[39]

M. Vidyasagar, Decomposition techniques for large-scale systems with nonadditive interactions: Stability and stabilizability., IEEE Trans. Autom. Control, 25 (1980), 773-779. doi: 10.1109/TAC.1980.1102422. Google Scholar

[40]

N. WauquierBe cquartD. NkogheC. PadillaA. Ndjoyi-Mbiguino and E. M. Leroy, The acute phase of chikungunya virus infection in humans is associated with strong innate immunity and t cd8 cell activation, Journal of Infectious Diseases, 204 (2011), 115-123. doi: 10.1093/infdis/jiq006. Google Scholar

[41]

A. Wilder-Smith, M. Quam, O. Sessions, J. Rocklov, J. Liu-Helmersson, L. Franco and K. Khan, The 2012 dengue outbreak in madeira: Exploring the origins, Euro Surveill, 19 (2014), 20718. doi: 10.2807/1560-7917.ES2014.19.8.20718. Google Scholar

[42]

World Health Organization et al., The World Health Report: 2004: Changing History, 2004.Google Scholar

[43]

—, A Global Brief on Vector-Borne Diseases, 2014.Google Scholar

show all references

References:
[1]

N. BameS. BowongJ. MbangG. Sallet and J. Tewa, Global stability for seis models with n latent classes, Math. Biosci. Eng., 5 (2008), 20-33. doi: 10.3934/mbe.2008.5.20. Google Scholar

[2]

E. D. Barnett and P. F. Walker, Role of immigrants and migrants in emerging infectious diseases, Medical Clinics of North America, 92 (2008), 1447-1458. doi: 10.1016/j.mcna.2008.07.001. Google Scholar

[3]

M. Q. BenedictR. S. LevineW. A. Hawley and L. P. Lounibos, Spread of the tiger: Global risk of invasion by the mosquito aedes albopictus, Vector-borne and Zoonotic Diseases, 7 (2007), 76-85. Google Scholar

[4]

D. BicharaA. Iggidr and L. Smith, Multi-stage vector-borne zoonoses models: A global analysis, Bulletin of Mathematical Biology, 80 (2018), 1810-1848. doi: 10.1007/s11538-018-0435-1. Google Scholar

[5]

B. Bollobás, Modern Graph Theory, Graduate Texts in Mathematics, 184. Springer-Verlag, New York, 1998. doi: 10.1007/978-1-4612-0619-4. Google Scholar

[6]

F. Brauer and P. van den Driessche, Models for transmission of disease with immigration of infectives, Math. Biosci., 171 (2001), 143-154. doi: 10.1016/S0025-5564(01)00057-8. Google Scholar

[7]

C. Castillo-Chavez and H. R. Thieme, Asymptotically Autonomous Epidemic Models, in Mathematical Population Dynamics: Analysis of Heterogeneity, Volume One: Theory of Epidemics, O. Arino, A. D.E., and M. Kimmel, eds., Wuerz, 1995.Google Scholar

[8]

Centers for Disease Control and Prevention, Illnesses from mosquito, tick, and flea bites increasing in the us, Centers for Disease Control and Prevention, https://www.cdc.gov/media/releases/2018/p0501-vs-vector-borne.html, (2018).Google Scholar

[9]

G. ChowellP. Diaz-DuenasJ. MillerA. Alcazar-VelazcoJ. HymanP. Fenimore and C. Castillo-Chavez, Estimation of the reproduction number of dengue fever from spatial epidemic data, Mathematical biosciences, 208 (2007), 571-589. doi: 10.1016/j.mbs.2006.11.011. Google Scholar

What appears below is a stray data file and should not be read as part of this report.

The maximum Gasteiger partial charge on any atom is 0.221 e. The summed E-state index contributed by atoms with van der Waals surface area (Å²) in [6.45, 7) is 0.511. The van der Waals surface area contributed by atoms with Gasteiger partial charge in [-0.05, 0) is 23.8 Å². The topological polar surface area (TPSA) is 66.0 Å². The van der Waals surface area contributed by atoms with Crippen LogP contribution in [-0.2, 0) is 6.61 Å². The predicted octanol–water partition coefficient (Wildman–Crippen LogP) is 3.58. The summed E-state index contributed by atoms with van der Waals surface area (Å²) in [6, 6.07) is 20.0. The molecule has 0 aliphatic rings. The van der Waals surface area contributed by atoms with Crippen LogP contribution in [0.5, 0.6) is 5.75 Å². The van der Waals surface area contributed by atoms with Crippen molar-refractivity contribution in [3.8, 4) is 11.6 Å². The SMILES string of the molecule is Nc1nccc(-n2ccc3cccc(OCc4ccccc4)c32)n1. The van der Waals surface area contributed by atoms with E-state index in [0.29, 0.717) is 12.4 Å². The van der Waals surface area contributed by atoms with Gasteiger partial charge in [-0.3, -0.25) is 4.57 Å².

[10]

G. Cruz-PachecoL. Esteva and C. Vargas, Control measures for chagas disease, Mathematical biosciences, 237 (2012), 49-60. doi: 10.1016/j.mbs.2012.03.005. Google Scholar

[11]

L. Esteva and C. Vargas, Analysis of a dengue disease transmission model, Math. Biosci., 150 (1998), 131-151. doi: 10.1016/S0025-5564(98)10003-2. Google Scholar

[12]

E. A. GouldP. GallianX. De Lamballerie and R. N. Charrel, First cases of autochthonous dengue fever and chikungunya fever in france: From bad dream to reality!, Clinical Microbiology and Infection, 16 (2010), 1702-1704. doi: 10.1111/j.1469-0691.2010.03386.x. Google Scholar

[13]

M. Grandadam, V. Caro, S. Plumet, J.-M. Thiberge, Y. Souares, A.-B. Failloux, H. J. Tolou, M. Budelot, D. Cosserat, I. Leparc-Goffart and P. Desprès, Chikungunya virus, southeastern france, Emerging Infectious Diseases, 17 (2011), p. 910.Google Scholar

[14]

H. Guo and M. Li, Global dynamics of a staged progression model for infectious diseases, Math. Biosci. Eng., 3 (2006), 513-525. doi: 10.3934/mbe.2006.3.513. Google Scholar

[15]

H. Guo and M. Y. Li, Impacts of migration and immigration on disease transmission dynamics in heterogeneous populations, Discrete Contin. Dyn. Syst. Ser. B, 17 (2012), 2413-2430. doi: 10.3934/dcdsb.2012.17.2413. Google Scholar

[16]

H. GuoM. Y. Li and Z. Shuai, Global dynamics of a general class of multistage models for infectious diseases, SIAM Journal on applied mathematics, 72 (2012), 261-279. doi: 10.1137/110827028. Google Scholar

[17]

J. M. HymanJ. Li and E. Stanley, The differential infectivity and staged progression models for the transmission of HIV., Math. Biosci., 155 (1999), 77-109. doi: 10.1016/S0025-5564(98)10057-3. Google Scholar

[18]

M. Isaäcson, Airport malaria: A review, Bulletin of the World Health Organization, 67 (1989), p. 737.Google Scholar

[19]